Yes, Informational Interviews Do Work! Here’s How.
It can be frustrating to have had countless informational interviews, only to have nothing come of them. You wonder, if they never lead to anything, then what is the point other than for a company to sell itself to you? Do not give up hope, however. While it may take some patience and practice on how to work them to your advantage, these interviews do have the potential to reap success. If you have met nothing but dead ends so far, this post may be of help to you, as we will take a look at some steps you can take to make informational interviews potentially more worthwhile for you.
1. Collect information.
Depending on the format and pace of the interview, taking thorough notes may be less than ideal. You may miss more than you gain if you try to type or write down what is said as it is said as fast as you can. However, if it is a phone interview, take advantage of its “faceless” feel and write some notes. The most important and valuable thing you can do, though, is listen and to listen carefully. Give your interviewer your undivided attention and then reflect more closely on what was said later. Then, return to your notes and write some of the main points you learned from the interview. Ask yourself a few reflection questions as a guide: How do you think the conversation went? Did your interview give you any further instruction? Is there anybody else you should contact? What do you feel that you should do to make a further impression, if anything?
2. Be a partner rather than a competitor.
People tend to think of interviews as a major round in a contest in which many compete (in this case, job applicants) but only one or two walk away with the prize (the job). While this may be true to some extent, it is important to remember that interviews are more than an opportunity to sell yourself as the best; they also allow you to show what you can bring to the table and how that will help the company. Therefore, the next time you interview, try to approach the “competition” with an awareness of your judge rather than your competitors.
3. Ask good questions.
Good questions can benefit you greatly! Think of some before even going into the interview, and try to ask about questions that address a range of issues: the company itself, how it has been working to fulfill its mission over the year, how current trends in the field are benefitting the company, what you can expect as an employee, what is expected of you as an employee—the list goes on! By showing a range of interest, you not only present yourself as a driven, well-informed, and inquisitive candidate, you also help propel the conversation forward, making it a lot more dynamic and useful rather than awkward and sparse. Also, be sure to be proactive. Ask what you can do to help, what resources you can provide to help the company continue to flourish. Again, your goal is not just to sell yourself; it is to prove that you are a candidate with something to offer and are willing to offer it.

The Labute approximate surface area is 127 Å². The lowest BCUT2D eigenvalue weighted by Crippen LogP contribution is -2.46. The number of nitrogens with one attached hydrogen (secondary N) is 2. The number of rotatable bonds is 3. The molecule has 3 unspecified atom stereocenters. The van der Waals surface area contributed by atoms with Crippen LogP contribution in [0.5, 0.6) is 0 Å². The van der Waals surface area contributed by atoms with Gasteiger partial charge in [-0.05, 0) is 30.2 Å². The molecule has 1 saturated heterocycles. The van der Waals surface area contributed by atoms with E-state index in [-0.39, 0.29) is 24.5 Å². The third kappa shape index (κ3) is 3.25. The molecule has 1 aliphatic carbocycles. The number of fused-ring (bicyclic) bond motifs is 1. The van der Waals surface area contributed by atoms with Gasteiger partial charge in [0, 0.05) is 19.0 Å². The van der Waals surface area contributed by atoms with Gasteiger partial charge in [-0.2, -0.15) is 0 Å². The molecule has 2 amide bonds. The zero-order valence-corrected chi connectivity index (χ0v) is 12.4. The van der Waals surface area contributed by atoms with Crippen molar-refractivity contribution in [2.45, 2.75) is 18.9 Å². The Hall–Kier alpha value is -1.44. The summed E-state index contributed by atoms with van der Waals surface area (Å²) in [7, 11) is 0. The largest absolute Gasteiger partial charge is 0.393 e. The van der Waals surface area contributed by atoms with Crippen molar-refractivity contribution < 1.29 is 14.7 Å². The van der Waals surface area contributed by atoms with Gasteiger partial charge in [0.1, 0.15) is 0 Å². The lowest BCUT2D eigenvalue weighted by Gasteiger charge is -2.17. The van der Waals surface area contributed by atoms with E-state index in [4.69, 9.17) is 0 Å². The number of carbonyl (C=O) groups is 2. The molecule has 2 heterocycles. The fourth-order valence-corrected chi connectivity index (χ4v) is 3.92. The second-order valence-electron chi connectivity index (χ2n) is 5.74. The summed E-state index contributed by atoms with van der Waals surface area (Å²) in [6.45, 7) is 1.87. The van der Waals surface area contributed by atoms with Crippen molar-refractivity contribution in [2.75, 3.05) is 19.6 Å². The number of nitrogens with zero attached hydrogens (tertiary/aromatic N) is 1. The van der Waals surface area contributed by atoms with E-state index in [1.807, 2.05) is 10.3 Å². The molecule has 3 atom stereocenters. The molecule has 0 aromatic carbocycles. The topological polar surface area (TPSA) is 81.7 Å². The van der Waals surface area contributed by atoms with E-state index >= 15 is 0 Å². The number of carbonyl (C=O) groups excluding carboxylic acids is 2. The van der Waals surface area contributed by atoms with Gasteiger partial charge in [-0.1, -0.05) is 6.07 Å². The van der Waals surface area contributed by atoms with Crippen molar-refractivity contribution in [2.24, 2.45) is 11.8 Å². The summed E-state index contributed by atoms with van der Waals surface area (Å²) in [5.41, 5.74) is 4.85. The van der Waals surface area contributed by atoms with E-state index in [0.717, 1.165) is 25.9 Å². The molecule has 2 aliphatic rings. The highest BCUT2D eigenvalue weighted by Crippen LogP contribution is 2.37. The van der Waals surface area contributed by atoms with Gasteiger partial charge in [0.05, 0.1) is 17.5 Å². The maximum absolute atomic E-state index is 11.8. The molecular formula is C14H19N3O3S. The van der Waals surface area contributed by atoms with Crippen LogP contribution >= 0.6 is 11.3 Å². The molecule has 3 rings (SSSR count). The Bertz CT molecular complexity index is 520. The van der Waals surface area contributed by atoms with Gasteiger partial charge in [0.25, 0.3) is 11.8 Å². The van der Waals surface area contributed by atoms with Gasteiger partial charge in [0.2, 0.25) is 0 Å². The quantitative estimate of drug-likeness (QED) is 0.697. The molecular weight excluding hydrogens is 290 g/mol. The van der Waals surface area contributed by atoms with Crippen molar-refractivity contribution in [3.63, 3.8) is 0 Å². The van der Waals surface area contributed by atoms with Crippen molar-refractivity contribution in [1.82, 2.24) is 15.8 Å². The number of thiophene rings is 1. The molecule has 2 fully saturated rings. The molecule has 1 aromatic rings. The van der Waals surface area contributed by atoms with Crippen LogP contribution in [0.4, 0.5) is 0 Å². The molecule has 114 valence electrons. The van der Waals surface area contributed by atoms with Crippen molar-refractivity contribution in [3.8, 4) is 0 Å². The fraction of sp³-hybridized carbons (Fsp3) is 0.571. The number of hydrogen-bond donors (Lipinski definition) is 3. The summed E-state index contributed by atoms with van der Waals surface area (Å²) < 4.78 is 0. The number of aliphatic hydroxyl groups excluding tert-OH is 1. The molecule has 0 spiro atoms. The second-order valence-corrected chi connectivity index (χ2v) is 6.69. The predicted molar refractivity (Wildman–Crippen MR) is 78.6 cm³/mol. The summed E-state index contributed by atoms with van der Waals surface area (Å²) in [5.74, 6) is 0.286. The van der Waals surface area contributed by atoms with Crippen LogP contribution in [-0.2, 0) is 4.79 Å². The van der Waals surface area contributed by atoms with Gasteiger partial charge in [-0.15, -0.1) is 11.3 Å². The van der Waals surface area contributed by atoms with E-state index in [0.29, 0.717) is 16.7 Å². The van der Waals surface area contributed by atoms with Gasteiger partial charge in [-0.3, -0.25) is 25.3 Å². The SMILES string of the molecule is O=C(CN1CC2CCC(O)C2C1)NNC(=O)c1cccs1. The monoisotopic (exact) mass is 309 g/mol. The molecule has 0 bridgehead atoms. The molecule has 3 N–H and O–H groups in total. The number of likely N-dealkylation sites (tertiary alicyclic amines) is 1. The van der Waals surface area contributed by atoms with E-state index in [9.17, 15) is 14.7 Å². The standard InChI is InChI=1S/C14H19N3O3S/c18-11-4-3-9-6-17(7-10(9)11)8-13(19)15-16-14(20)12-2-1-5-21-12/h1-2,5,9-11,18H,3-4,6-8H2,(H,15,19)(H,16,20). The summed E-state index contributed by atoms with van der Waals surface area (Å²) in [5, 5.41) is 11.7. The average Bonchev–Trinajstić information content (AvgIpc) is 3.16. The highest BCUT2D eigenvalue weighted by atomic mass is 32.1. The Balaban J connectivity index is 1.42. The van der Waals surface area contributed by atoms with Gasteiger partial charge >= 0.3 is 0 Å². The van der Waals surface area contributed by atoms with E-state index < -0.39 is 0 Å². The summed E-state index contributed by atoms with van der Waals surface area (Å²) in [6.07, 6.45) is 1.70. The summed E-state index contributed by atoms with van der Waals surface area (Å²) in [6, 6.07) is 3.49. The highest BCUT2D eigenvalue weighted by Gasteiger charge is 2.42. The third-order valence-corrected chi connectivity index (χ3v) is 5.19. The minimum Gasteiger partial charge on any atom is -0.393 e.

4. Monitor your mindset! Is it productive to your work?
As with anything else, always be sure to go into every interview with a positive attitude. Do not project insecurity or a need to “stand your ground.” Instead, go into ever situation willing to show that you want to give every task your all and that you have something to contribute. Believe it yourself as well! Sometimes it is so easy to get caught up in doing that you may forget that what it is that you do is actually worthwhile. You have to approach every job with some air of purpose. After all, if you don’t, how will it affect your output?
5. Follow up.
Following up in an appropriate amount of time is useful, if not essential, if you want to show that you are interested in pursuing the company. If you can, find out when a good time to follow up may be and then mark that day on your calendar. This is a great way to hold yourself accountable in the process.
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Do your informational interview skills pass the test? Do you need some assistance in improving your informational interview persona? If so, contact a Career Counselor with Lexacount Search’s Career Consulting Services. If you are interested in learning more about finance and accounting industry opportunities, contact a Search Consultant from Lexacount Search’s Finance Group. Or, if you are interested in attorney or other roles in the legal industry, contact a Search Consultant from Lexacount Search’s Legal Group.